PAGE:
All over we were told: Er­bil is your home, en­joy, please do ask for any­thing you need, you are one of us. This gave me the clear feel­ing that chess made us all, hosts and visi­tors, a big happy fam­ily! (I have never had so many group shots in any tour­na­ment so far :)

Such an am­bi­tious state­ment surely re­quires some con­crete ex­am­ples, but let me as­sure you that I am not short of them.

One of the play­ers missed the of­fi­cial bus and found him­self on his own look­ing for a way to get to the game. A com­plete stranger pass­ing by no­ticed there was some prob­lem and lit­er­ally took him by the hand to the play­ing hall.

I had a sim­i­lar ex­pe­ri­ence to­gether with Jo­han Zwanepol, the old­est par­tic­i­pant in the tour­na­ment and renowned or­ga­nizer from Gronin­gen, while look­ing for a way of reach­ing the bazaar. We de­cided to be one with the place and took the…pub­lic trans­porta­tion. We hap­pened to run into my first round op­po­nent, who in­stantly be­came our per­sonal (and rather skilled) guide! Not be­fore smiling and jok­ing a lot and...invit­ing us to a cup of tea, of course!

And if we spoke about lo­cal op­po­nents... one of them felt obliged to apol­o­gize im­me­di­ately af­ter blun­der­ing, feel­ing sorry about hav­ing spoiled the game! I took this as a highly un­usual mix­ture of love for chess, gen­tle­men be­hav­ior and kind­ness.

But the top of it came only dur­ing the last round. Be­fore the clos­ing cer­e­mony I sud­denly felt sorry that I didn’t have any tra­di­tional Kur­dish cloths at my dis­posal... How could I have been so care­less as not to have got some dur­ing the tour­na­ment? It would have been such a nice way to show my thank­ful­ness for the or­ga­niz­ers and the whole coun­try...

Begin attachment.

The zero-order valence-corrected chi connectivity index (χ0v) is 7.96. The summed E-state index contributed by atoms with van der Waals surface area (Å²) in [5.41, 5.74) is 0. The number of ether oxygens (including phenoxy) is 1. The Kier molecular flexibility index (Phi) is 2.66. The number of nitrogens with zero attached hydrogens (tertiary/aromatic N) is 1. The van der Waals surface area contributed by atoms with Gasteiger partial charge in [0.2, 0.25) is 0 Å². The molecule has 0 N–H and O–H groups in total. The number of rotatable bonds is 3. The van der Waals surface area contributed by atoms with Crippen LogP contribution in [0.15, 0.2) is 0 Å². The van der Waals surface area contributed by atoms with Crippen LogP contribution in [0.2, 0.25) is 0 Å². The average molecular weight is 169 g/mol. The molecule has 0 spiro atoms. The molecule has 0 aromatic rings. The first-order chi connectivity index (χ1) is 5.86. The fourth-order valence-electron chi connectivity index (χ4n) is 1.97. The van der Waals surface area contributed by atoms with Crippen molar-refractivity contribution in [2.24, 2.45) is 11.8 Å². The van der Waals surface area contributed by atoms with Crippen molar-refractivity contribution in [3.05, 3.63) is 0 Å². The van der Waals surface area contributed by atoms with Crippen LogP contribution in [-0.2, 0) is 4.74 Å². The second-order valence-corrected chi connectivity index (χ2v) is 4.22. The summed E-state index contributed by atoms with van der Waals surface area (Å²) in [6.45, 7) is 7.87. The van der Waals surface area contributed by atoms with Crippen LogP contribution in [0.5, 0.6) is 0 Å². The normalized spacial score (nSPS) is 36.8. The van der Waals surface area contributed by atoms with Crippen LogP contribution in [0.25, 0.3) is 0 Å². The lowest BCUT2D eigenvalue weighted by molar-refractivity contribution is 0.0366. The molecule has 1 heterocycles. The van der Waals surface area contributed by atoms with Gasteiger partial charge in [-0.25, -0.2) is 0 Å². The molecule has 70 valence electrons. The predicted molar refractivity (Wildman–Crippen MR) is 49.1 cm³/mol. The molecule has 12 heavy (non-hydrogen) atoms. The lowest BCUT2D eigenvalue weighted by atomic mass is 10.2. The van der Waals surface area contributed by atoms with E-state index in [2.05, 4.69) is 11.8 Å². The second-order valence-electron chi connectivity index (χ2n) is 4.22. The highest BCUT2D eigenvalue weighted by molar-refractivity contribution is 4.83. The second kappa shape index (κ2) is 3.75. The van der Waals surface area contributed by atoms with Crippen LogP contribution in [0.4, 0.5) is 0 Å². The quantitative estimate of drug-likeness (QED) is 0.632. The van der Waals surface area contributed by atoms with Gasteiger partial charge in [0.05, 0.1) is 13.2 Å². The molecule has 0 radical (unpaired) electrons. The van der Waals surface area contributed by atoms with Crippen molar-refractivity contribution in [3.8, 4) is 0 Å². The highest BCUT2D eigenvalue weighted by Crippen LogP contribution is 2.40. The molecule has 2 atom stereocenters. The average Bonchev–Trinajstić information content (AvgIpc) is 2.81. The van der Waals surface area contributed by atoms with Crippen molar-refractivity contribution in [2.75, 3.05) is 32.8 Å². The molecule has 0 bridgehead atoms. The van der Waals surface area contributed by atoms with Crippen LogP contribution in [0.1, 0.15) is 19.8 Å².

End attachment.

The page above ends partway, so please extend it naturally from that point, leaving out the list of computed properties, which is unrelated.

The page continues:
I was “saved” by a mir­a­cle. A com­pletely unknown woman, who didn’t speak any bit of English, un­der­stood the sit­u­a­tion from my ges­tures. De­spite the lin­guis­tic bar­rier, we un­der­stood each other per­fectly. She promised to bring me some cloth­ing af­ter the round... And here I am!

As a fi­nal thought...I felt that all the par­tic­i­pants emerged as true win­ners. And I don’t re­fer to re­turn­ing alive from Iraq; it wouldn’t be con­se­quent af­ter ex­plain­ing how safe the place was. What I meant is that we all had a fan­tas­tic ex­pe­ri­ence, made pos­si­ble by break­ing the bar­rier of pre­con­ceived opin­ions and ven­tur­ing to dream that the 1001 Nights at­mos­phere may come true...

Will you ‘dare’ to take the chal­lenge and par­tic­i­pate in the 3rd Kur­dis­tan Chess Fes­ti­val next year?! I am al­ready on the list!

Alina l'Ami dur­ing the Kur­dish flag's day.